Las Vegas Chinatown complex sticks out from other new rentals

Compared with other apartments popping up in Las Vegas, developer Jonathan Fore’s new project is in a location that is different than most.

The Strip is a mile east of his complex, Chinatown’s numerous eateries are just to the west, and its closest neighbors include an empty, graffiti-covered former strip club.

Fore is also charging pricey rents at his project, Lotus — and the building has drawn plenty of tenants.

He said last week that the 295-unit luxury complex at 3616 Spring Mountain Road is 49 percent leased. Units are opening in phases, and Fore said the last batch will be ready in September.

Amenities include a rooftop deck, a poolside DJ booth, a karaoke room, a virtual-reality sports room, and 8,000 square feet of ground-floor retail space that is slated to have three restaurants.

“Life is better in the Lotus position,” its website proclaims.

Las Vegas’ apartment-construction boom is heavily concentrated in the suburbs, where it’s easier and cheaper to build. Lotus, however, is part of a small but growing tally of rental projects in urban, more centrally located areas.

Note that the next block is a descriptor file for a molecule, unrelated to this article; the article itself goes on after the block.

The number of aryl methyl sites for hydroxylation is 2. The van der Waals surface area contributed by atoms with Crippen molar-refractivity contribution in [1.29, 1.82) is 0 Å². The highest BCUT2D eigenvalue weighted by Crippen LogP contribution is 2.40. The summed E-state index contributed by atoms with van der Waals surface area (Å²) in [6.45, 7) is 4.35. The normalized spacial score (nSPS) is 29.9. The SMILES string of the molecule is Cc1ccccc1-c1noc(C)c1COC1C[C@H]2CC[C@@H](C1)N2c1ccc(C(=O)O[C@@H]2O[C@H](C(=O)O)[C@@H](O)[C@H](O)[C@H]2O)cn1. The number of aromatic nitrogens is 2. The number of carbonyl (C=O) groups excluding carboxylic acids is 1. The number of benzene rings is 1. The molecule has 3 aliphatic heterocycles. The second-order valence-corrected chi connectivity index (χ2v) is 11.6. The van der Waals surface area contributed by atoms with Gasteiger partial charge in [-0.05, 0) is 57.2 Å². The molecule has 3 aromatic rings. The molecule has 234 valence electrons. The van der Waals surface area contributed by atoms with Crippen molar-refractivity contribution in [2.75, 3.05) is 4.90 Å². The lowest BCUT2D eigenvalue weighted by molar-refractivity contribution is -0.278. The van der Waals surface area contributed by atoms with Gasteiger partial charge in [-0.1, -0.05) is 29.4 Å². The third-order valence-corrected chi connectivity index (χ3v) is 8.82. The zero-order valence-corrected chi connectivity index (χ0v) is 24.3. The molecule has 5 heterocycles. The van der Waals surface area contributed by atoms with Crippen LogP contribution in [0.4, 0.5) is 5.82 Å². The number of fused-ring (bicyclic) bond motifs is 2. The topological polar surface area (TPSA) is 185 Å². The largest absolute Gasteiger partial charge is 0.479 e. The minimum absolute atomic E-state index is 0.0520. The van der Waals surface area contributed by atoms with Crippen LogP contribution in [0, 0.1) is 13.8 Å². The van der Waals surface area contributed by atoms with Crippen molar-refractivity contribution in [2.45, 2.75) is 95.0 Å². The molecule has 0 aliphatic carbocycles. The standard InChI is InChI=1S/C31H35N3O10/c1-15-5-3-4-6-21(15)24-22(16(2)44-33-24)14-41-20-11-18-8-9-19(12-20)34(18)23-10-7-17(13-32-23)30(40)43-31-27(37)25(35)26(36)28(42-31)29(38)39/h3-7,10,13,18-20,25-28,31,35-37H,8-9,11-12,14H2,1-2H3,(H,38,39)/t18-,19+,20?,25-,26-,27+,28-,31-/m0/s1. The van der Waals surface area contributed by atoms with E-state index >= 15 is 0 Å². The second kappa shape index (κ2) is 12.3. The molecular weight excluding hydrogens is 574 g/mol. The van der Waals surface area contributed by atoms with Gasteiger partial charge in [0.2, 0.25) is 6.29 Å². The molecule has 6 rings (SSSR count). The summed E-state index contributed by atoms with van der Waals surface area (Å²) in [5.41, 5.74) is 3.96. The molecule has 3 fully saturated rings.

Fore, managing partner of Fore Property Co., has another one on the drawing board. He said he plans to break ground in October on a six-story, 293-unit complex on Twain Avenue just north of the Rio.

At Lotus, Fore said, the average apartment is 880 square feet, and tenants are paying an average of about $1.92 per square foot. That amounts to about $1,690 per month. By comparison, the average rental rate in Las Vegas is $1,003, according to Reis Inc.

Fore acknowledged he is charging a steep price, but, citing the lack of competition being built nearby, said he’s renting an average of about 11 units per week.

“There really hasn’t been anything new built here in the last 30 years,” he said.

His tenants include workers on the Strip, pilots and flight attendants, and Californians who visit Las Vegas frequently.

Las Vegas’ apartment market has heated up in recent years. Rents are climbing faster than the national average, the vacancy rate is among the lowest in the country, and investors are snapping up properties throughout the valley.

Suburban development is seen as a less risky venture, as developers have repeatedly shown they can sign tenants and fetch certain rents. In urban areas, the rental rates probably would have to be higher to make projects financially feasible, but there is little of a recent track record.

According to Fore, investors and lenders for suburban projects can go to their investment committees, “point at the deal next door” and say theirs will work because the other project is landing certain rents. For Lotus, he added, there was nothing to compare to.

Still, he figured he would rather have “300 units amongst myself” in the Chinatown area than “300 amongst 3,000 on the (215) Beltway.”

Contact Eli Segall at esegall@reviewjournal.com or 702-383-0342. Follow @eli_segall on Twitter.

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